Canada and 10 other Asia-Pacific countries (Australia, Brunei Darussalam, Chile, Japan, Malaysia, Mexico, New Zealand, Peru, Singapore, and Vietnam) signed the Comprehensive and Progressive Agreement for Trans-Pacific Partnership (CPTPP or the Agreement) on March 8, 2018. The CPTPP will establish a trading bloc that represents 495 million people and 13.5% of global GDP, and help facilitate long-term growth for the Canadian economy. Exports to these countries are significant for the Canadian economy, totalling $32 billion in 2016. Key Canadian goods exported to CPTPP signatories include oil seeds, machinery and equipment, wheat, pork and coal. Canada’s merchandise imports from CPTPP signatories totalled more than $68 billion in 2017. Major imports included vehicles and their parts, machinery and equipment, and electronics and electrical goods.
In order to implement the CPTPP, the Comprehensive and Progressive Agreement for Trans-Pacific Partnership Implementation Act (the Act) was introduced in the House of Commons on June 14, 2018, and received royal assent on October 25, 2018. The Government of Canada notified the depositary for the CPTPP (New Zealand) of its ratification on October 26, 2018, the fifth country to do so (following Japan, Mexico, New Zealand and Singapore). On October 31, 2018, Australia notified the depositary of its ratification of the Agreement. Pursuant to the Agreement, which establishes that it enters into force 60 days after the first six CPTPP signatories have ratified it, the CPTPP will enter into force for, and among, these first six parties on December 30, 2018. On November 15, 2018, Vietnam notified the depositary of its ratification of the CPTPP, becoming the seventh country to do so. The Agreement will enter into force between the first six parties and Vietnam on January 14, 2019.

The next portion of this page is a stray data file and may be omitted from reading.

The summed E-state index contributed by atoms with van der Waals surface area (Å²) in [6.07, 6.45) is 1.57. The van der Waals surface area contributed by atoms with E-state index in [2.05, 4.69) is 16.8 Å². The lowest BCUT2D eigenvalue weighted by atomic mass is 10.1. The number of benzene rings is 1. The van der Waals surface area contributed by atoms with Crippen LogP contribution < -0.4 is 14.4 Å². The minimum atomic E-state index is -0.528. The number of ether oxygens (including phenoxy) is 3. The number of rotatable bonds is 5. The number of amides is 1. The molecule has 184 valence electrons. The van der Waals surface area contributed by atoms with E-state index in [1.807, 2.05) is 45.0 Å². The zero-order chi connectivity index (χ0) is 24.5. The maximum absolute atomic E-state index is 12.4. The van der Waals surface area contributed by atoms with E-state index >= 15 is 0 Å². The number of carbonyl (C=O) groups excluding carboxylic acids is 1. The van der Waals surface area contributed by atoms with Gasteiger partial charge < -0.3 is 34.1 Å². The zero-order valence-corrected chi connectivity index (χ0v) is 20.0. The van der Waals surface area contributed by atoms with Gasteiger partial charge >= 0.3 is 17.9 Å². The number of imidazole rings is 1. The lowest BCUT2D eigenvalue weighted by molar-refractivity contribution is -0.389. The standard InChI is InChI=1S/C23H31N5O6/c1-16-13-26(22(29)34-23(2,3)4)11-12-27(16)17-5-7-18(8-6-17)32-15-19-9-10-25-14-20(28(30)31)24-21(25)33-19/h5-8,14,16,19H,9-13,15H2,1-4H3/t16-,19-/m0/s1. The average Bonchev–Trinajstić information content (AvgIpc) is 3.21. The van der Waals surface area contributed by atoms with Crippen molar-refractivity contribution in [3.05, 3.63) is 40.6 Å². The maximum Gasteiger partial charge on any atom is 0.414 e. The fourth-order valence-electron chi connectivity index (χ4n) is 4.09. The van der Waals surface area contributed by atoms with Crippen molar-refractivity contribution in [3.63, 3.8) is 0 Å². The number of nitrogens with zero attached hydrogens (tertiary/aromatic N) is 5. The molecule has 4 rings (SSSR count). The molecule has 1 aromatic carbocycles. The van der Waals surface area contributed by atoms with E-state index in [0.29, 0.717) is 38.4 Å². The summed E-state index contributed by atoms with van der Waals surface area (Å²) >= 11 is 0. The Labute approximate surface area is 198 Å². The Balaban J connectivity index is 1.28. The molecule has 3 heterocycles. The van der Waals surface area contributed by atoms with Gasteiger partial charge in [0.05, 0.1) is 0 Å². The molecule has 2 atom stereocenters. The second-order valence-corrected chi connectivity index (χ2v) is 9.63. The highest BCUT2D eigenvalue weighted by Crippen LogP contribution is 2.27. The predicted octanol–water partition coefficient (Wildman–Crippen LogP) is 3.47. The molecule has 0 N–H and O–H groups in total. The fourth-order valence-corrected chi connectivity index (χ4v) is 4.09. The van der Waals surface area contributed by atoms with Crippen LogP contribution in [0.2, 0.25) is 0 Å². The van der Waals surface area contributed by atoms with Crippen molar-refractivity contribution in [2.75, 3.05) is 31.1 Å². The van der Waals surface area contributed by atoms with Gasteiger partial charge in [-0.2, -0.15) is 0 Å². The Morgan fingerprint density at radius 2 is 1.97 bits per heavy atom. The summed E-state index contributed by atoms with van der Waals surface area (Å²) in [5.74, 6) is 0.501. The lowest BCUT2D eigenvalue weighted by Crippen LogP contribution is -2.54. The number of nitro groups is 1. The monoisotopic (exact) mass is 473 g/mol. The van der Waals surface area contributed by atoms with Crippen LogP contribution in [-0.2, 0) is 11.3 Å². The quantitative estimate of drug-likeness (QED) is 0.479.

With confirmation of the coming-into-force date of the CPTPP and the first six countries to have ratified the Agreement, Canada is now able to extend preferential tariffs to the countries that notified the depositary of their ratification.
The objective of this Order is to finalize the implementation of Canada’s tariff commitments under the CPTPP.
The Order Amending the Schedule to the Customs Tariff (Extension of a CPTPP Tariff to Australia, Japan, Mexico, New Zealand, Singapore and Vietnam) [the Order] amends the Customs Tariff to extend entitlement to CPTPP preferential tariff treatment to the six other countries which have ratified the CPTPP (i.e. Australia, Japan, Mexico, New Zealand Singapore and Vietnam).